Following International Women's day our Member of the Week is one very inspirational lady in all walks of life - Michelle Taylor of Invona.
Hello Michelle! First things first, let's talk work - can you describe to us a little about your role at Invona?I am the operations and customer success manager so in easy terms I help bridge the gap between tech talk and business talk. It mainly involves looking after our customers and managing their expectations and at the same time helping the IT industry understand what the customers need. I help Daniel support the customers by understanding what it is they’re looking for.
So before your time at Invona you helped set up a charity for abandoned children in South Africa. Can you tell us a bit about the ethos and aims of this charity?
So the charity started in 2014 and the visionary behind it is my friend and colleague Charmaine. She has an educational background and I came from a business background. We collaborated because I had more of an understanding of the business side of the organisation and how we could link the charity to big businesses. We were completely privately funded and we launched the business together. Our aim was to rescue, rehabilitate and restore children. And then release them, either back to their families or the next stage of their lives. The idea is to support them with love. The care is tailored to each child; we had one caregiver for every two children. Some of the kids were really traumatised or had medical issues and needed very specific individual care.
Essentially our aim was to catch the children that are being dropped by the government or their families, to provide a safety net for them.
So you also have a background in counselling, what was your motivation for going into this line of work?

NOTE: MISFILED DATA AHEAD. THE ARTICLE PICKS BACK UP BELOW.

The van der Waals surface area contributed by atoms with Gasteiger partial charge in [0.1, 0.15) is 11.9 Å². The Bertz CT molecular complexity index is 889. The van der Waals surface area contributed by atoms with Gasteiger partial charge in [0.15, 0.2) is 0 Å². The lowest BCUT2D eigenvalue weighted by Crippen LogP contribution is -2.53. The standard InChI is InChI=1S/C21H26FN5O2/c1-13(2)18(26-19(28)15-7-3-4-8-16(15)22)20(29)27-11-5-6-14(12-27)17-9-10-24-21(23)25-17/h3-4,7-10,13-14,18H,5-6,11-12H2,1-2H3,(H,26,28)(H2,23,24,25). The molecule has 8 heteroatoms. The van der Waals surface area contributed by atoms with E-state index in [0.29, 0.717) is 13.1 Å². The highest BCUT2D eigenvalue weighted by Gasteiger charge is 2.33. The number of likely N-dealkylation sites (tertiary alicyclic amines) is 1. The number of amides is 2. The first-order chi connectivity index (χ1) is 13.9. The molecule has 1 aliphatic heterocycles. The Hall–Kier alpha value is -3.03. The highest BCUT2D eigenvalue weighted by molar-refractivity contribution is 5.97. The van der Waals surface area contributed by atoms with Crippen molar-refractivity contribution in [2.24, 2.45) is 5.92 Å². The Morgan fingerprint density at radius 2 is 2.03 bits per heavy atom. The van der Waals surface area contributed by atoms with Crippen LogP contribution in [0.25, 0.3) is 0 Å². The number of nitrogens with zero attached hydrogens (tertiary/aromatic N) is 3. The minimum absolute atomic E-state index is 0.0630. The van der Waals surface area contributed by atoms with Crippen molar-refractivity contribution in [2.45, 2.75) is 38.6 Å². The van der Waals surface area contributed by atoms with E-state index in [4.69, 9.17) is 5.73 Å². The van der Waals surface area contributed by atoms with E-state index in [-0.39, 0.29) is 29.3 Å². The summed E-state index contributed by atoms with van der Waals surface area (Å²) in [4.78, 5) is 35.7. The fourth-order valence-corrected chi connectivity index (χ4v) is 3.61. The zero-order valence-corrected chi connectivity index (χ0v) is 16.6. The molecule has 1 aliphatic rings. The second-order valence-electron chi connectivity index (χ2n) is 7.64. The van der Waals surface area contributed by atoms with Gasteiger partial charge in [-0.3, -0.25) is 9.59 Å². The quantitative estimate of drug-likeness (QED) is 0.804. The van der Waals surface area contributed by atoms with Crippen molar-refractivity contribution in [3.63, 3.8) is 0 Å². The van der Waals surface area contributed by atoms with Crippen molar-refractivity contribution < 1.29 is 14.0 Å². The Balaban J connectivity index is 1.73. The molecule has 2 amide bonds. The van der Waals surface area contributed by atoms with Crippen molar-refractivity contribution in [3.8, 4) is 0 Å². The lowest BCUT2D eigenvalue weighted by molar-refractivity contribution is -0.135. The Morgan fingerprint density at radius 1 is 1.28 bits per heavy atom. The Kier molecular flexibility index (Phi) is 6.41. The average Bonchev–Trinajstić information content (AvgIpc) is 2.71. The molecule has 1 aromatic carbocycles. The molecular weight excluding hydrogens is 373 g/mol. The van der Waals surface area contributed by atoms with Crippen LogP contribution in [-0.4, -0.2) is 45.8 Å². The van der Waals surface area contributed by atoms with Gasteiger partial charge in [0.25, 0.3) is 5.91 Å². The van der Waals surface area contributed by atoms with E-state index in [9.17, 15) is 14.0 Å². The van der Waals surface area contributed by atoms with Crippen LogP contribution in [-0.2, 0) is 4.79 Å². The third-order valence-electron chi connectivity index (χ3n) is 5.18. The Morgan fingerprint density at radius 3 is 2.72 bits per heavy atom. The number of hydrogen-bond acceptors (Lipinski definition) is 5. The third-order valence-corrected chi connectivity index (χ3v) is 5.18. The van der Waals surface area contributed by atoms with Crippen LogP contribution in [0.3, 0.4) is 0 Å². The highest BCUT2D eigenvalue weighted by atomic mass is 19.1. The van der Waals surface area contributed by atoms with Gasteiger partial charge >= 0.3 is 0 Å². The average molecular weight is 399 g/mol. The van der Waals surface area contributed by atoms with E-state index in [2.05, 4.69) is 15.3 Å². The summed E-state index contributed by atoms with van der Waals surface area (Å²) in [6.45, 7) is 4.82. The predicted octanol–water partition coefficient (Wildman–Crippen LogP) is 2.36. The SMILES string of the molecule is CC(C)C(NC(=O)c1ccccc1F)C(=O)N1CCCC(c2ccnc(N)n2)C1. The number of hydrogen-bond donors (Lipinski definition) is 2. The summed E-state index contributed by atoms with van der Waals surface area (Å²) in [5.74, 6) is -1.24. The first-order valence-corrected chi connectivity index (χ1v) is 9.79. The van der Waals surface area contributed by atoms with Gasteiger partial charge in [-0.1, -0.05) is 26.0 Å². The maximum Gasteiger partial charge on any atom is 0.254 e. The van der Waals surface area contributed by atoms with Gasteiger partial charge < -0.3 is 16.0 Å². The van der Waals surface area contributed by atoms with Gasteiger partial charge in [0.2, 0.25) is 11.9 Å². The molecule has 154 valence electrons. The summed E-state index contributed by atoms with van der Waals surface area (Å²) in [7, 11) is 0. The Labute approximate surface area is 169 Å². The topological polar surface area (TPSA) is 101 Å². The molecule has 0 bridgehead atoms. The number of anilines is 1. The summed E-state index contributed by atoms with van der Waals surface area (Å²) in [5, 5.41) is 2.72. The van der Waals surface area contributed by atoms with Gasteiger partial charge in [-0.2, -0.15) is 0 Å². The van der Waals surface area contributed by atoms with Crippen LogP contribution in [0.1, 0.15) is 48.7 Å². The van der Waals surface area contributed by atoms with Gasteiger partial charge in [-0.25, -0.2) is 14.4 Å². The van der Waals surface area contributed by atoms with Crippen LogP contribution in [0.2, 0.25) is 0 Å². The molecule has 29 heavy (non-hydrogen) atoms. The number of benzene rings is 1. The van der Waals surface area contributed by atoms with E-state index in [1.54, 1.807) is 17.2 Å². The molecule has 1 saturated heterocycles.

So I really love people and I really love helping people; counselling started with wanting to help people. I wanted to have the tools that I needed to be able to care for people in a deeper way and counselling felt like a good direction. It led me to study psychology, which I also find fascinating.
What is the thing you miss the most about your home country South Africa?
Definitely my family; having my family down the road. And also the sun.
Who is your hero?
Mabel Fielding. She was my grandmother. She fought for what she loved even when it was contrary to what was happening at the time. Her housekeeper became part of the family, this was during the apartheid when to make the housekeeper part of the family was very rare. It taught me to fight for what I believe in. She was always gentle, kind and strong. I didn’t know my grandmother past my 6th birthday but that meant that the housekeeper became like a surrogate grandmother. Your create your own family.
Would you rather be able to fly or hold your breath under water?
Fly. I’ve already practised holding my breath but I’ve certainly never practised flying. I’d give that a try.
What is something that makes you irrationally angry?
Probably buying coffee and then it ends up being absolutely horrid. If it’s burnt I do get irrationally mad.
What do you feel is the most unique aspect of having your office at PLATF9RM?
There are many unique aspects. The biggest reason, which is such a game changer, is that it is not a workplace it’s a community. I’ve never seen something else like it!
What is your happiest memory?This goes back to my time at the charity. We had a baby boy who was really starved of love. He didn’t know what love looked like. My happiest memory was the day that that changed for him and he chose to let us love him. He came to me and he curled up in my arms and I knew that something in him had changed. Love is such a powerful thing.
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